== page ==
A second prequel trilogy to the child-warrior Ender's Game series (Earth Awakens, 2014, etc.) opens. This time the invading alien Formics get serious.
Previously, the Chinese army, assisted by corporate and international military forces, defeated the first invasion of Earth, but only, scientists ascertain, because it was executed by a single scout ship charged with wiping out the local life forms and replacing them with Formic-compatible ones. But now the colossal mothership commanded by the Formics' Hive Queen, lurking beyond the solar system's Kuiper belt, gears up for a real fight. It’s a situation that fascinates, certainly, but so would any plausible existential threat. The narrative—far too much bureaucratic and domestic padding interspersed with far too infrequent, though sensational, action sequences—unfolds chiefly through the viewpoints of the same leading characters of the first trilogy. Mazer Rackham wants to develop microgravity tactics and equipment to fight the Formics in space, but all his superiors care about, he finds, is advancing their own careers and fortunes. Child soldier Bingwen, Mazer’s colleague in the previous books, suffers uncomplainingly under the brutal training regimen of his new commanding officer. Space miner Victor Delgado, his ship commandeered by the new multination International Fleet, heads into deep space to investigate suspicious Formic activity on a remote asteroid. And industrialist Lem Jukes tries to develop weapons capable of penetrating the indestructible hulls of the Formic ships. Meanwhile, they share intelligence in defiance of the absolute information blackout decreed by the solar system’s new totalitarian rulers. Here, and elsewhere, the auctorial voice with its militaristic edge veers unpleasantly close to propaganda.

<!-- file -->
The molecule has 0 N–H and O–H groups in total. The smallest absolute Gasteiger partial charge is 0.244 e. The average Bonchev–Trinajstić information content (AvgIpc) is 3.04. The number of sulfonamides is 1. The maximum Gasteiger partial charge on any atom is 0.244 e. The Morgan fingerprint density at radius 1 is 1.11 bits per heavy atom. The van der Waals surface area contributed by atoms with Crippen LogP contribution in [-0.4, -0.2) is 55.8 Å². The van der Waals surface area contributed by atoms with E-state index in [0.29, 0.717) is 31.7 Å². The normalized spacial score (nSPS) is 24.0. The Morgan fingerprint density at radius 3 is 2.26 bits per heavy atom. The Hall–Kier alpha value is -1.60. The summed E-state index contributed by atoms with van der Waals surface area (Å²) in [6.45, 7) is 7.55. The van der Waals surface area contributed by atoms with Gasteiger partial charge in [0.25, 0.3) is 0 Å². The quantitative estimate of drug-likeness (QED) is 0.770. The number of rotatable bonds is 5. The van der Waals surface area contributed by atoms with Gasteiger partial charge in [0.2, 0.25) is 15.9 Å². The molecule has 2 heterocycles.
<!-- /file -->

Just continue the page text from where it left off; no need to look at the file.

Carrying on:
Trading heavily for verisimilitude on material established years ago by Card but just about worthwhile for series fans.